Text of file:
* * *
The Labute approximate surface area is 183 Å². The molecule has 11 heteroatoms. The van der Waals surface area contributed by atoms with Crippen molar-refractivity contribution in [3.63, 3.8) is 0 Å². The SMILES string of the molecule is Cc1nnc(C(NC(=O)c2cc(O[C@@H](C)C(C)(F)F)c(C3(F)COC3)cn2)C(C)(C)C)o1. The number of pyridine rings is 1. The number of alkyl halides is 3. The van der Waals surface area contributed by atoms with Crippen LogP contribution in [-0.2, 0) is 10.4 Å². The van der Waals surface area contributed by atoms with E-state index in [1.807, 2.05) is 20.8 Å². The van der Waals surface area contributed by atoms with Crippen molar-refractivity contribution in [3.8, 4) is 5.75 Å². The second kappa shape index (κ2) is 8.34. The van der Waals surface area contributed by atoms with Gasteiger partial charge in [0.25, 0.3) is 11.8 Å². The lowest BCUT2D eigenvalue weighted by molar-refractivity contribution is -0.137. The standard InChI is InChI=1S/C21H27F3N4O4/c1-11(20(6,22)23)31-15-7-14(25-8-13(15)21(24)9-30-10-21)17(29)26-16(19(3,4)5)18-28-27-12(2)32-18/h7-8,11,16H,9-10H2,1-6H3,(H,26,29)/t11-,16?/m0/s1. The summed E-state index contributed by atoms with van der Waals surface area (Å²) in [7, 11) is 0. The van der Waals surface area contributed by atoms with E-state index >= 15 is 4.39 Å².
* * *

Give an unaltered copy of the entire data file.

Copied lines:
The Labute approximate surface area is 183 Å². The molecule has 11 heteroatoms. The van der Waals surface area contributed by atoms with Crippen molar-refractivity contribution in [3.63, 3.8) is 0 Å². The SMILES string of the molecule is Cc1nnc(C(NC(=O)c2cc(O[C@@H](C)C(C)(F)F)c(C3(F)COC3)cn2)C(C)(C)C)o1. The number of pyridine rings is 1. The number of alkyl halides is 3. The van der Waals surface area contributed by atoms with Crippen LogP contribution in [-0.2, 0) is 10.4 Å². The van der Waals surface area contributed by atoms with E-state index in [1.807, 2.05) is 20.8 Å². The van der Waals surface area contributed by atoms with Crippen molar-refractivity contribution in [3.8, 4) is 5.75 Å². The second kappa shape index (κ2) is 8.34. The van der Waals surface area contributed by atoms with Gasteiger partial charge in [0.25, 0.3) is 11.8 Å². The lowest BCUT2D eigenvalue weighted by molar-refractivity contribution is -0.137. The standard InChI is InChI=1S/C21H27F3N4O4/c1-11(20(6,22)23)31-15-7-14(25-8-13(15)21(24)9-30-10-21)17(29)26-16(19(3,4)5)18-28-27-12(2)32-18/h7-8,11,16H,9-10H2,1-6H3,(H,26,29)/t11-,16?/m0/s1. The summed E-state index contributed by atoms with van der Waals surface area (Å²) in [7, 11) is 0. The van der Waals surface area contributed by atoms with E-state index >= 15 is 4.39 Å².